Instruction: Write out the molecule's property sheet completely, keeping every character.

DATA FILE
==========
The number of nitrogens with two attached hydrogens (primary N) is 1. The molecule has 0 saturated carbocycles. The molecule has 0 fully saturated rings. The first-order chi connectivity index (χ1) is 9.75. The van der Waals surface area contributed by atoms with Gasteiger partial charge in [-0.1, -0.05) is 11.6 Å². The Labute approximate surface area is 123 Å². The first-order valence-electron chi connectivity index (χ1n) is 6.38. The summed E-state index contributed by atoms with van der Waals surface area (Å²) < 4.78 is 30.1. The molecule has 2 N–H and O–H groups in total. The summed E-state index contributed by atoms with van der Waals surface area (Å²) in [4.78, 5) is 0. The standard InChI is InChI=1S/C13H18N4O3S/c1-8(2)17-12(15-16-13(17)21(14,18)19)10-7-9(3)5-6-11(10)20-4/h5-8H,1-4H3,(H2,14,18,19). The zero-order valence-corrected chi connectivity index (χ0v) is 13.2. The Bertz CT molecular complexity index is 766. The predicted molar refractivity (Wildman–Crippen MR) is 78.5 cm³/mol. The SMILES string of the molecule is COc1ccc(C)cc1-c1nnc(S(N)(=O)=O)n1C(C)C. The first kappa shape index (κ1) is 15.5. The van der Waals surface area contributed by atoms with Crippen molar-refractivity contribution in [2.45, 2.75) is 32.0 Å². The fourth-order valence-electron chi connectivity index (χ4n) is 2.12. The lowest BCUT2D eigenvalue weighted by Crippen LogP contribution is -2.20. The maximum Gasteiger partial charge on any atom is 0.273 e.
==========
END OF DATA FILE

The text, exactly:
The number of nitrogens with two attached hydrogens (primary N) is 1. The molecule has 0 saturated carbocycles. The molecule has 0 fully saturated rings. The first-order chi connectivity index (χ1) is 9.75. The van der Waals surface area contributed by atoms with Gasteiger partial charge in [-0.1, -0.05) is 11.6 Å². The Labute approximate surface area is 123 Å². The first-order valence-electron chi connectivity index (χ1n) is 6.38. The summed E-state index contributed by atoms with van der Waals surface area (Å²) < 4.78 is 30.1. The molecule has 2 N–H and O–H groups in total. The summed E-state index contributed by atoms with van der Waals surface area (Å²) in [4.78, 5) is 0. The standard InChI is InChI=1S/C13H18N4O3S/c1-8(2)17-12(15-16-13(17)21(14,18)19)10-7-9(3)5-6-11(10)20-4/h5-8H,1-4H3,(H2,14,18,19). The zero-order valence-corrected chi connectivity index (χ0v) is 13.2. The Bertz CT molecular complexity index is 766. The predicted molar refractivity (Wildman–Crippen MR) is 78.5 cm³/mol. The SMILES string of the molecule is COc1ccc(C)cc1-c1nnc(S(N)(=O)=O)n1C(C)C. The first kappa shape index (κ1) is 15.5. The van der Waals surface area contributed by atoms with Crippen molar-refractivity contribution in [2.45, 2.75) is 32.0 Å². The fourth-order valence-electron chi connectivity index (χ4n) is 2.12. The lowest BCUT2D eigenvalue weighted by Crippen LogP contribution is -2.20. The maximum Gasteiger partial charge on any atom is 0.273 e.